Who needs a camera when you can pick up a broken bluebell stalk, take it home, scan it and somehow preserve its' beauty for ever. Mind you, you can't do that with a brooding landscape or even a beautiful woman. You might just be able to do it with a dog though. Amy, Amy, come here girl!
Tuesday, 27 April 2010
I took this picture of this little Yorkshire lane this morning whilst Amy and I were out walking. There was something about the greenness of the grass and the mass of different styles visible in that row of houses. It is nothing special, it is just typical of a thousand little lanes here abouts. Perhaps that is what makes it worth recording.
Monday, 26 April 2010
Now let me see.... could it possibly be Shepherds Thorn Lane? After the General Election when politicians get serious about cutting public expenditure could I suggest that we get rid of superfluous road signage rather than closing hospital wards. Although you can't see it on this photograph, there is another similar sign on the other side of what is a very narrow lane that goes nowhere.
Friday, 23 April 2010
Amy and I went for a walk towards Huddersfield. Just north of the town there is still a lot of stone-built terraced houses. But where at one time each street would nestle up close to its neighbour, now there is open space between them. It somehow makes them look grand. I can almost imagine Canaletto painting them. Almost, but not quite
Thursday, 22 April 2010
Wednesday, 21 April 2010
Monday, 19 April 2010
For a variety of reasons I don't seem to have taken any photographs during the last few days. However I was scanning a few old negatives earlier today and came across a perfect example of a disaster rescued. The original black and white negative (which I must have taken thirty years ago) was badly exposed and, as far as I can remember, I never even bothered printing it. But now scanned and sharpened up with Photoshop, it provides an attractive study of shape and composition.
Tuesday, 13 April 2010
There is a strength in a Yorkshire dry stone wall, a strength that comes from belonging. It may look as though it is about to collapse, it may have stones out of place. But there is a solidity that reflects solidarity : arm in arm, the stones against the world.
Monday, 12 April 2010
Wandering around a graveyard the other day I came across a memorial to the Lee family. There was just something about the starkness and simplicity of the name, the strength of the lettering and the layered design in the cold marble. I liked it and therefore I photographed it.
TODAY ON NEWS FROM NOWHERE
Saturday, 10 April 2010
Amy and I came across this tree on our walk yesterday. It is old, gnarled and looks as if it might have seen too much of the world. The trunk seems a little too full and there is evidence of dead wood in the most alarming places. But still the returning Spring is tempting it back to life for another season. Or maybe two. Or maybe more. "Reminds me of you", my dog said to me. Well I think that is what she said.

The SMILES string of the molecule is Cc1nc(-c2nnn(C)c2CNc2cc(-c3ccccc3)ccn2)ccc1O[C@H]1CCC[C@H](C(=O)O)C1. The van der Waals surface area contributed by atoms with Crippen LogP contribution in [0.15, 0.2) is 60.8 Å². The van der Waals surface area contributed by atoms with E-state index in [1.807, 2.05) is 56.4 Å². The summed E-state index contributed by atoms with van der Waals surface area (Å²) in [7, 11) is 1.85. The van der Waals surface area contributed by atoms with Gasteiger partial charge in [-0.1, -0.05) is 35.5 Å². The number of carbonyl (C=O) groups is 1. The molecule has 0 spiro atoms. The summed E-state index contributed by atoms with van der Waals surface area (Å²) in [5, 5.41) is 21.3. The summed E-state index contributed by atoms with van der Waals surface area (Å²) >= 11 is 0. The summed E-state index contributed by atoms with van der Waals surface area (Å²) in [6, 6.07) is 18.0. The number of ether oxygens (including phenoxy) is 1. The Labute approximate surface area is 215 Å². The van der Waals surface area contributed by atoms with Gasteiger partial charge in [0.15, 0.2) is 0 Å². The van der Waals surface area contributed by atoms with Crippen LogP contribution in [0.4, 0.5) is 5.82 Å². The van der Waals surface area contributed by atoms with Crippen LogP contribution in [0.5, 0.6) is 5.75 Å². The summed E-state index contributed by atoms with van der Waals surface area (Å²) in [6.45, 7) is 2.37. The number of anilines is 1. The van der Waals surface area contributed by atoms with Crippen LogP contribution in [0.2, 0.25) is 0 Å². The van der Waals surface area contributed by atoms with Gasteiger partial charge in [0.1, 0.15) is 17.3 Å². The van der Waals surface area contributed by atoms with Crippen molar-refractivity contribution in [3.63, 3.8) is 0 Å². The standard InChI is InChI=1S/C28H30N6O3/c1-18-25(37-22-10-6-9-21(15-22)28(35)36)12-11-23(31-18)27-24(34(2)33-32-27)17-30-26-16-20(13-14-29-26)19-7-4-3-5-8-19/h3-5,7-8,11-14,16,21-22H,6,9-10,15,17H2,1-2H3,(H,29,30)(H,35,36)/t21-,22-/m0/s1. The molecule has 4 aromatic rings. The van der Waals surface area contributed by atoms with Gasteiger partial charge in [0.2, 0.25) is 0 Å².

On NEWS from NOWHERE
Thursday, 8 April 2010
I recently realised that there was a fair chance that I might die before getting an iPhone. The choices facing me were to eat less food and drink less drink and therefore live longer, or spend the Lad's inheritance and buy one now. Of course I bought one. I thought I would give its photographic abilities a try today and therefore I interrupted listening to the latest episode of The Archers to take a photograph as I walked Amy through Bradley Woods. I won't be abandoning my other cameras, but it is passable in an emergency.
Wednesday, 7 April 2010
I can never resist a well painted sign on a wall. I don't need to understand what it says or what it means. It's the flow of the letters and the shapes and patterns it embroiders on the surface : to me it is as beautiful as a Fallen Madonna or a Sacred Triptych. It probably has something to do with the fact that my father was apprenticed to a sign-writer. But the apprenticeship only lasted for half a day : so maybe not.
Sunday, 4 April 2010
Saturday, 3 April 2010
If you climb up the steep hillside behind the French town of Ribeauvillé, you pass through first vineyards and then forests, and eventually you reach the ruined and quite magnificent Château de Saint-Ulrich. You continue to climb through the dark and brooding ruins and eventually you go up some old stone stairs and out into daylight once again. And you then have one of the finest views in Alsace, a view well worth all the climbing and scurrying. This picture was taken a couple of months ago when the weather was still cuttingly cold. But it was well worth it and that view is going to stay with me a long time.
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2014.09S.21 : Night in Manchester - Scanned 35mm B&W Negative. (Circa 1985) It could be thirty years ago and it could be yesterday....
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